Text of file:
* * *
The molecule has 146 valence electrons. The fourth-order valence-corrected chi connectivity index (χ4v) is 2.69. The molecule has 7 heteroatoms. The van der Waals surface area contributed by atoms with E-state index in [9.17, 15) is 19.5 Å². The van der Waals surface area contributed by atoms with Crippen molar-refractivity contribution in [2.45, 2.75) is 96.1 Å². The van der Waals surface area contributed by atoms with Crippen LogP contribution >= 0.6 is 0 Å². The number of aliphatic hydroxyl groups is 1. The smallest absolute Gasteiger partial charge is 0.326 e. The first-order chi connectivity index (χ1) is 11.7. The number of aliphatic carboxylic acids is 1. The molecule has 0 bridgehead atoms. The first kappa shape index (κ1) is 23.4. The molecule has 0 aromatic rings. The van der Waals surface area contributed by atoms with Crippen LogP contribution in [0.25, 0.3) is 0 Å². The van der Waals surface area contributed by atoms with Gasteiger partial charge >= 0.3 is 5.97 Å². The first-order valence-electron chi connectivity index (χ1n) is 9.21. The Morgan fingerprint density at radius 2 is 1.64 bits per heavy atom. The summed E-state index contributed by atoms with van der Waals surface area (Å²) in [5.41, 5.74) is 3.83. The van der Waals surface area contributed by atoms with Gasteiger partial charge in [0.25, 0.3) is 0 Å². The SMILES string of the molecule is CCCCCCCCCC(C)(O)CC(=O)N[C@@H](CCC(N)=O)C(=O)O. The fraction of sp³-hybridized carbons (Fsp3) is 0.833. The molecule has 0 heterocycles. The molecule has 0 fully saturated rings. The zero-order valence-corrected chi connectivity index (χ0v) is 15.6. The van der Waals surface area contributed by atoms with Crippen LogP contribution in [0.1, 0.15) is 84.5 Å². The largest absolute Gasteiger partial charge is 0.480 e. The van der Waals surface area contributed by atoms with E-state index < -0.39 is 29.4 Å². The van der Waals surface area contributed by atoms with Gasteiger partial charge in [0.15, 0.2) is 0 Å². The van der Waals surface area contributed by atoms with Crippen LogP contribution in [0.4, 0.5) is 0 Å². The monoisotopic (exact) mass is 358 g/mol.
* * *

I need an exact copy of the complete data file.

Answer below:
The molecule has 146 valence electrons. The fourth-order valence-corrected chi connectivity index (χ4v) is 2.69. The molecule has 7 heteroatoms. The van der Waals surface area contributed by atoms with E-state index in [9.17, 15) is 19.5 Å². The van der Waals surface area contributed by atoms with Crippen molar-refractivity contribution in [2.45, 2.75) is 96.1 Å². The van der Waals surface area contributed by atoms with Crippen LogP contribution >= 0.6 is 0 Å². The number of aliphatic hydroxyl groups is 1. The smallest absolute Gasteiger partial charge is 0.326 e. The first-order chi connectivity index (χ1) is 11.7. The number of aliphatic carboxylic acids is 1. The molecule has 0 bridgehead atoms. The first kappa shape index (κ1) is 23.4. The molecule has 0 aromatic rings. The van der Waals surface area contributed by atoms with Crippen LogP contribution in [0.25, 0.3) is 0 Å². The van der Waals surface area contributed by atoms with Gasteiger partial charge >= 0.3 is 5.97 Å². The first-order valence-electron chi connectivity index (χ1n) is 9.21. The Morgan fingerprint density at radius 2 is 1.64 bits per heavy atom. The summed E-state index contributed by atoms with van der Waals surface area (Å²) in [5.41, 5.74) is 3.83. The van der Waals surface area contributed by atoms with Gasteiger partial charge in [0.25, 0.3) is 0 Å². The SMILES string of the molecule is CCCCCCCCCC(C)(O)CC(=O)N[C@@H](CCC(N)=O)C(=O)O. The fraction of sp³-hybridized carbons (Fsp3) is 0.833. The molecule has 0 heterocycles. The molecule has 0 fully saturated rings. The zero-order valence-corrected chi connectivity index (χ0v) is 15.6. The van der Waals surface area contributed by atoms with Crippen LogP contribution in [0.1, 0.15) is 84.5 Å². The largest absolute Gasteiger partial charge is 0.480 e. The van der Waals surface area contributed by atoms with E-state index < -0.39 is 29.4 Å². The van der Waals surface area contributed by atoms with Gasteiger partial charge in [0.15, 0.2) is 0 Å². The van der Waals surface area contributed by atoms with Crippen LogP contribution in [0.4, 0.5) is 0 Å². The monoisotopic (exact) mass is 358 g/mol.